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Common antidepressants linked to dementia risk

Published on 26/04/18 at 09:02am

A large study looking at the public’s use of anticholinergic drugs, such as those used to treat depression and Parkinson’s, could be linked to an increased risk of developing dementia.

In England alone approximately two million people are taking this type of medicine and the study, undertaken by the University of East Anglia, found that higher levels of usage were tied to an increased numbers of patients with dementia.

The study analysed data from the UK’s Clinical Practice Research Database, which held prescription information on 40,770 patients aged from 65 to 99 years who were diagnosed with dementia. This cohort was then matched up against a control group of a similar age and sex but who didn’t develop dementia, at a ratio of seven without dementia to one with.

The medication of each person was then measured for its anticholinergic activity and then weighed against the amount of time the individual took the medicine for.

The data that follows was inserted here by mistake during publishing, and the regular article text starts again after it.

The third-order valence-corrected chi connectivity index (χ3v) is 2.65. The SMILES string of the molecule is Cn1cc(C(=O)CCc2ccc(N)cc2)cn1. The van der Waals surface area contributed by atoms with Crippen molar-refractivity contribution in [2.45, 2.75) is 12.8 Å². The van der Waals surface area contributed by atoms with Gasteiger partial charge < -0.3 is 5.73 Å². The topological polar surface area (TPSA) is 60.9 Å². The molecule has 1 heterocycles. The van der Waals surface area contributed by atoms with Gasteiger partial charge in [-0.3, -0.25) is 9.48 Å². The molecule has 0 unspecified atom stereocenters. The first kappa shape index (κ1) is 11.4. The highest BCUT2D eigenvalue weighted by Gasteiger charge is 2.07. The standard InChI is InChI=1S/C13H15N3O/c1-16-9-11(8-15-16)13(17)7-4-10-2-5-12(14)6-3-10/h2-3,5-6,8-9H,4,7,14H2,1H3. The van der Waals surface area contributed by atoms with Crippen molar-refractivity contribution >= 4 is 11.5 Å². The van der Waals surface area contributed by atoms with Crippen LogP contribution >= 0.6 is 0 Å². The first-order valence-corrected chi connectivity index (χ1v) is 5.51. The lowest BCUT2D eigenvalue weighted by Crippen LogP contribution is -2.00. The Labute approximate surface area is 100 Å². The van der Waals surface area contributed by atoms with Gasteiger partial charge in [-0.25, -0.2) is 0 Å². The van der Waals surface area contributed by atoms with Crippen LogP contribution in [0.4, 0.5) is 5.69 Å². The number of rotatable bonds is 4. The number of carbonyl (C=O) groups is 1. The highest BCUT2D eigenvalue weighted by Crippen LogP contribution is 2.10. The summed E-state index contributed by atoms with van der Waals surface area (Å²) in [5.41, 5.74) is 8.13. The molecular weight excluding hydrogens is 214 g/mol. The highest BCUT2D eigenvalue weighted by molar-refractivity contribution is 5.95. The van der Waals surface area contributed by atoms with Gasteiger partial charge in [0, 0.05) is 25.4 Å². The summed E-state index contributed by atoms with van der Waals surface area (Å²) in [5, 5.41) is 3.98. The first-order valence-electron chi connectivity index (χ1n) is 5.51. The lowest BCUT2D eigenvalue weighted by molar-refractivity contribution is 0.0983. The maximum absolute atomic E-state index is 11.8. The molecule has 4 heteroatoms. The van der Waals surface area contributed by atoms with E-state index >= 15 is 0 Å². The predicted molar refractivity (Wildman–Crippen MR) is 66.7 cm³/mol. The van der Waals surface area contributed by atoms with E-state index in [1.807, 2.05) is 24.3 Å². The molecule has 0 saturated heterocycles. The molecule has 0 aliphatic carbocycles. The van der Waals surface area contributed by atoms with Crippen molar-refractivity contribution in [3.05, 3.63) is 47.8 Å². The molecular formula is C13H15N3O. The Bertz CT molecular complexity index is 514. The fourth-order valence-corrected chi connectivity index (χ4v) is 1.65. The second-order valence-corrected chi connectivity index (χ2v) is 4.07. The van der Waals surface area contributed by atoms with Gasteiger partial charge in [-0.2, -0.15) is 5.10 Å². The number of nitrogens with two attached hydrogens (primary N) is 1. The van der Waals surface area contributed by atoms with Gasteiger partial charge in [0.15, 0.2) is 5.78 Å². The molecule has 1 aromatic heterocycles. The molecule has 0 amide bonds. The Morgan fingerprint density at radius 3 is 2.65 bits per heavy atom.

It found that those receiving drugs that antidepressants, such as amitriptyline, that were definitely anticholinergic, Parkinson’s drugs and treatment for urinary incontinence were associated with an increased risk of dementia up to 20 years after.

The increased risk elevated an average member of the public’s chances of developing from dementia from 10% to 13%, which is a small increment but enough that the researchers were compelled to encourage doctors to seek alternative treatments for their patients.

“This study shows that some anticholinergics may cause long-term harm in addition to short-term harm”, said Dr Ian Maidment from Aston University, the lead pharmacist on the study. “With many different medicines having at least some anticholinergic activity, one focus should be de-prescribing. Doctors, nurses and pharmacists need to work with older people and their carers to ensure that they only take medication if the benefits clearly outweigh the harms.”

Alternative theories as to why anticholinergic drugs might be showing these links were because depression and urinary incontinence are early symptoms of dementia, and treatment could then be a reaction to this not a cause of itself.

It was also noted that many patients taking such drugs were also receiving a cocktail of other medicines therefore there could be some interactions that were able to cause this increased risk of dementia.

Ben Hargreaves

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